In our last couple of blogs, we revisited the topic of radon and its ability to seep into our homes through cracks and other inconspicuous openings. While not particularly dangerous in the open air, radon can be the cause of some very serious health problems if concentrated in confined spaces. This is why it’s so vitally important to prevent it from entering your home and detect its presence if it has made its way indoors.
Detection, however, isn’t all that easy. After all, radon is both colourless and odourless. And it’s not the only gas to have these qualities. Carbon monoxide (CO) has long been known as “the silent killer”. In fact, it’s the leading cause of fatal poisonings in North America. Needless to say, carbon monoxide poisoning should be avoided at all costs.
But if carbon monoxide can’t be smelled, seen or tasted, how will you know if it’s around you? According to James Carey and Morris Carey, “having a working CO detector in your home is critical.” In their book, Home Maintenance For Dummies, they insist that “if you don’t already have a CO detector, you should buy one.” Courtesy of Dummies.com, an excerpt from the book explains just how a CO detector should be used.
“The Consumer Product Safety Commission (CPSC) recommends that every home with fuel-burning appliances of any kind be equipped with a least one CO detector,” inform Carey and Carey, “Place your CO detectors anywhere from 14 inches above the floor to eye level, and never where there is a draft (such as near a window, doorway, or stairwell).”
What creates carbon monoxide gas? “Carbon monoxide (CO) is a toxic gas that is a by-product of appliances, heaters, and automobiles that burn gasoline, natural gas, wood, oil, kerosene, or propane,” informs HealthyChildren.org. As a result, it’s important to inspect such appliances regularly. “Don’t mess around with CO,” insist the Careys, “Once a year, have your heating system, vents, chimney, and flue inspected (and cleaned if necessary) by a qualified technician. And make sure that your fuel-burning appliances always are vented.”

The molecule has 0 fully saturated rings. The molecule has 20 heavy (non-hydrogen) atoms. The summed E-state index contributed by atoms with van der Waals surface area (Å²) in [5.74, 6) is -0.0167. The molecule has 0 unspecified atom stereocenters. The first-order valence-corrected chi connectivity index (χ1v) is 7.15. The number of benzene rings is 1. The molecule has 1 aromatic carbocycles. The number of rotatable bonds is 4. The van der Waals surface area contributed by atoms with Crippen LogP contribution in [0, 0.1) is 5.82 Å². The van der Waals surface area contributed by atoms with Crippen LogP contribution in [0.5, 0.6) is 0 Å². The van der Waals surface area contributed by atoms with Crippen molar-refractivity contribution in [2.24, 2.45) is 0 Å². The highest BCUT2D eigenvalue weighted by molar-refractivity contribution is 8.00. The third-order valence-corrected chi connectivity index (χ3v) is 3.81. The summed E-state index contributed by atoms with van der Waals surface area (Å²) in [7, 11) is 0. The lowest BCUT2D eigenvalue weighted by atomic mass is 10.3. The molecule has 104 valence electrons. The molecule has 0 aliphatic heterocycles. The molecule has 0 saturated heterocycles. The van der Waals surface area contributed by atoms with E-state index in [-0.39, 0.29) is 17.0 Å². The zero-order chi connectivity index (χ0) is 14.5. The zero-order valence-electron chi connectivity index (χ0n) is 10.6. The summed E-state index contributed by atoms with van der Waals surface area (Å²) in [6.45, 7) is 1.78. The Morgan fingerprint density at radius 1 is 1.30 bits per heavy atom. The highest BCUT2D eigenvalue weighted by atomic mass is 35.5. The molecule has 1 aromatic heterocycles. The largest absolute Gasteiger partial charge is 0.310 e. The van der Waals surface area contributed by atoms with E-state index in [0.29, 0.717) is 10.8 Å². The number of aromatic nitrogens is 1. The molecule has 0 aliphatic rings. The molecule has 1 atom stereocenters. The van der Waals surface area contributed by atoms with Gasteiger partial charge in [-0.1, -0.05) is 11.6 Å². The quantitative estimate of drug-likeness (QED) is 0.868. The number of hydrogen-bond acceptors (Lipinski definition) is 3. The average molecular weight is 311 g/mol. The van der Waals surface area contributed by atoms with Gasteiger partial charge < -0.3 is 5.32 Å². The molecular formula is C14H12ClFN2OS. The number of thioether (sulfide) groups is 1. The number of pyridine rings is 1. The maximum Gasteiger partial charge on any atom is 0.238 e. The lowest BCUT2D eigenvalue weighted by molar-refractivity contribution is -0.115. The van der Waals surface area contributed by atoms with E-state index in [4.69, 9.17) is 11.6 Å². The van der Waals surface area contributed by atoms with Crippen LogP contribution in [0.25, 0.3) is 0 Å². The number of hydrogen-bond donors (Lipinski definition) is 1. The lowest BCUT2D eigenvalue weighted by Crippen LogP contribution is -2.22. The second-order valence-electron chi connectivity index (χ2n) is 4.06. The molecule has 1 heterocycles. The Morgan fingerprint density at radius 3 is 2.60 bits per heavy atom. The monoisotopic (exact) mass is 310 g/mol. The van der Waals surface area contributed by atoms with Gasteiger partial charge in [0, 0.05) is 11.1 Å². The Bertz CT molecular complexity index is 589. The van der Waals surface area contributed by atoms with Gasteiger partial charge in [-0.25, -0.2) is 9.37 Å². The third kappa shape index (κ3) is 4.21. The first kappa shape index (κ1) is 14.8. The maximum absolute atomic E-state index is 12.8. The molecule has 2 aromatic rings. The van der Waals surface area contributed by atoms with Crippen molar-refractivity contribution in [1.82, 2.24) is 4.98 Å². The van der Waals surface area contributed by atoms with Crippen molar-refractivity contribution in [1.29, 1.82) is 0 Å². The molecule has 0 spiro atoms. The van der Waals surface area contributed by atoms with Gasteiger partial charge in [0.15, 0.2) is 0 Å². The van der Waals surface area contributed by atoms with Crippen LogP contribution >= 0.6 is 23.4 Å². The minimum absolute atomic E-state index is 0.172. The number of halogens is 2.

What are the symptoms of CO poisoning? As listed by HealthyChildren.org, they include headaches, nausea, shortness of breath, fatigue, confusion and fainting. Such symptoms, however, indicate that there may have been a low concentration of exposure to carbon monoxide. The effects of CO exposure in higher concentrations can result in personality changes, memory loss, severe lung injury, brain damage and death.
How can carbon monoxide poisoning be prevented? Firstly, you should have all of your fuel-burning appliances checked by a professional, at least once a year. They include gas water heaters, gas stoves and gas clothes dryers. It’s also important to not use gas cooking stove tops and ovens for supplemental heat during the winter. Fireplaces and woodstoves should also go through annual inspections. Fuel-burning space heaters need regular check-ups too.
The Air Quality Services provided by DF Technical & Consulting Services Ltd. seek to detect and therefore, eliminate any air quality problems that can lead to health problems for you and your family. We maximize our inspection processes so that no potential area of concern is missed. If the possibility of CO poisoning is present in your home, we’ll find it! For more information, please don’t hesitate to call us at 1-855-668-3131 or email firstname.lastname@example.org.